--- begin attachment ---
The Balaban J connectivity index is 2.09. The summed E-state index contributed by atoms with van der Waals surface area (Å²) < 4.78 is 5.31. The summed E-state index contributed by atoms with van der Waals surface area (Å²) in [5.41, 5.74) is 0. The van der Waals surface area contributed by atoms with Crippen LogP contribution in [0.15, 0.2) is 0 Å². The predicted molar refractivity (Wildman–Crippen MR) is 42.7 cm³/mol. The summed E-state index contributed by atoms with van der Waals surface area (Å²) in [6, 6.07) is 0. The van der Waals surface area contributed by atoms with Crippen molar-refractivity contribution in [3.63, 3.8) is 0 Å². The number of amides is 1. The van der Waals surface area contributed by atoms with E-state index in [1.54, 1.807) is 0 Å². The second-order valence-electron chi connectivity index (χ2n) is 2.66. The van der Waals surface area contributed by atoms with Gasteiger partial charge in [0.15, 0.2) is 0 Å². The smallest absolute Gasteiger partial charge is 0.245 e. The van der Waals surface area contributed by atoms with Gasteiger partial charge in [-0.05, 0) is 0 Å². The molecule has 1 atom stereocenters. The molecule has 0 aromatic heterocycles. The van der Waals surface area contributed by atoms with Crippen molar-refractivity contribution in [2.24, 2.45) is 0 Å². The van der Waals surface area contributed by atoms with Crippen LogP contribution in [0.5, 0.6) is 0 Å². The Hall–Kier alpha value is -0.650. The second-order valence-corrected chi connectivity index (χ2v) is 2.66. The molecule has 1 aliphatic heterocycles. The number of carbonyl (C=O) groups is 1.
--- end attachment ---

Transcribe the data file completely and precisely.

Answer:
The Balaban J connectivity index is 2.09. The summed E-state index contributed by atoms with van der Waals surface area (Å²) < 4.78 is 5.31. The summed E-state index contributed by atoms with van der Waals surface area (Å²) in [5.41, 5.74) is 0. The van der Waals surface area contributed by atoms with Crippen LogP contribution in [0.15, 0.2) is 0 Å². The predicted molar refractivity (Wildman–Crippen MR) is 42.7 cm³/mol. The summed E-state index contributed by atoms with van der Waals surface area (Å²) in [6, 6.07) is 0. The van der Waals surface area contributed by atoms with Crippen molar-refractivity contribution in [3.63, 3.8) is 0 Å². The number of amides is 1. The van der Waals surface area contributed by atoms with E-state index in [1.54, 1.807) is 0 Å². The second-order valence-electron chi connectivity index (χ2n) is 2.66. The van der Waals surface area contributed by atoms with Gasteiger partial charge in [0.15, 0.2) is 0 Å². The smallest absolute Gasteiger partial charge is 0.245 e. The van der Waals surface area contributed by atoms with Gasteiger partial charge in [-0.05, 0) is 0 Å². The molecule has 1 atom stereocenters. The molecule has 0 aromatic heterocycles. The van der Waals surface area contributed by atoms with Crippen molar-refractivity contribution in [2.24, 2.45) is 0 Å². The van der Waals surface area contributed by atoms with Crippen LogP contribution in [0.5, 0.6) is 0 Å². The Hall–Kier alpha value is -0.650. The second-order valence-corrected chi connectivity index (χ2v) is 2.66. The molecule has 1 aliphatic heterocycles. The number of carbonyl (C=O) groups is 1.